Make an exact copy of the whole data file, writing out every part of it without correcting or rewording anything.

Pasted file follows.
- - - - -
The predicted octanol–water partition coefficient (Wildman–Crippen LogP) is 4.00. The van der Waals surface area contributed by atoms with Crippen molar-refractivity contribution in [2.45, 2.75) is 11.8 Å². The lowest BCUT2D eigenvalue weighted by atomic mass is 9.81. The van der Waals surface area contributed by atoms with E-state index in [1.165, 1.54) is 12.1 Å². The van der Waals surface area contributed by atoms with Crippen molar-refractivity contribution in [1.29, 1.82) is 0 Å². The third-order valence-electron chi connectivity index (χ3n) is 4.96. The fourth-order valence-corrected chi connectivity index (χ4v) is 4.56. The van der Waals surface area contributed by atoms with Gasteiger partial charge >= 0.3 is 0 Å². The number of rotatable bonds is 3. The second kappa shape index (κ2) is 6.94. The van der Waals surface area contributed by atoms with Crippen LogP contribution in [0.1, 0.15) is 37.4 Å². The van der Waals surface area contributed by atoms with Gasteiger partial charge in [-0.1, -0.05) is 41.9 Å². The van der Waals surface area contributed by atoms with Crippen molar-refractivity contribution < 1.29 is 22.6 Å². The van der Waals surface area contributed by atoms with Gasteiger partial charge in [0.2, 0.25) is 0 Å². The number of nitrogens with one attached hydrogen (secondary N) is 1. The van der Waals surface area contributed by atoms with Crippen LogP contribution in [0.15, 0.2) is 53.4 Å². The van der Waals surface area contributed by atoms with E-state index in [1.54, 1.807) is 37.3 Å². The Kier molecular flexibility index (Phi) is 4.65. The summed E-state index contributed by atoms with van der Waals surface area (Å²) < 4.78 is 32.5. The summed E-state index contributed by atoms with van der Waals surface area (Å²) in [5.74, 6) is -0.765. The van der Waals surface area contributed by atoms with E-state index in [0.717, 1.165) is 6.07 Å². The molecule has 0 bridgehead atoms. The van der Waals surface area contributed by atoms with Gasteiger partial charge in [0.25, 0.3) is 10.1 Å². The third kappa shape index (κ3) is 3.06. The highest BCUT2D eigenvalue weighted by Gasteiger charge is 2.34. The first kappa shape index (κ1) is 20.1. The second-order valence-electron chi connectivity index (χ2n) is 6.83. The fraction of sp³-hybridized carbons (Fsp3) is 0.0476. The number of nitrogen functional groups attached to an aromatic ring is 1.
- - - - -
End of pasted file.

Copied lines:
The predicted octanol–water partition coefficient (Wildman–Crippen LogP) is 4.00. The van der Waals surface area contributed by atoms with Crippen molar-refractivity contribution in [2.45, 2.75) is 11.8 Å². The lowest BCUT2D eigenvalue weighted by atomic mass is 9.81. The van der Waals surface area contributed by atoms with E-state index in [1.165, 1.54) is 12.1 Å². The van der Waals surface area contributed by atoms with Crippen molar-refractivity contribution in [1.29, 1.82) is 0 Å². The third-order valence-electron chi connectivity index (χ3n) is 4.96. The fourth-order valence-corrected chi connectivity index (χ4v) is 4.56. The van der Waals surface area contributed by atoms with Gasteiger partial charge >= 0.3 is 0 Å². The number of rotatable bonds is 3. The second kappa shape index (κ2) is 6.94. The van der Waals surface area contributed by atoms with Crippen LogP contribution in [0.1, 0.15) is 37.4 Å². The van der Waals surface area contributed by atoms with Gasteiger partial charge in [-0.1, -0.05) is 41.9 Å². The van der Waals surface area contributed by atoms with Crippen molar-refractivity contribution < 1.29 is 22.6 Å². The van der Waals surface area contributed by atoms with Gasteiger partial charge in [0.2, 0.25) is 0 Å². The number of nitrogens with one attached hydrogen (secondary N) is 1. The van der Waals surface area contributed by atoms with Crippen LogP contribution in [0.15, 0.2) is 53.4 Å². The van der Waals surface area contributed by atoms with E-state index in [1.54, 1.807) is 37.3 Å². The Kier molecular flexibility index (Phi) is 4.65. The summed E-state index contributed by atoms with van der Waals surface area (Å²) < 4.78 is 32.5. The summed E-state index contributed by atoms with van der Waals surface area (Å²) in [5.74, 6) is -0.765. The van der Waals surface area contributed by atoms with E-state index in [0.717, 1.165) is 6.07 Å². The molecule has 0 bridgehead atoms. The van der Waals surface area contributed by atoms with Gasteiger partial charge in [0.25, 0.3) is 10.1 Å². The third kappa shape index (κ3) is 3.06. The highest BCUT2D eigenvalue weighted by Gasteiger charge is 2.34. The first kappa shape index (κ1) is 20.1. The second-order valence-electron chi connectivity index (χ2n) is 6.83. The fraction of sp³-hybridized carbons (Fsp3) is 0.0476. The number of nitrogen functional groups attached to an aromatic ring is 1.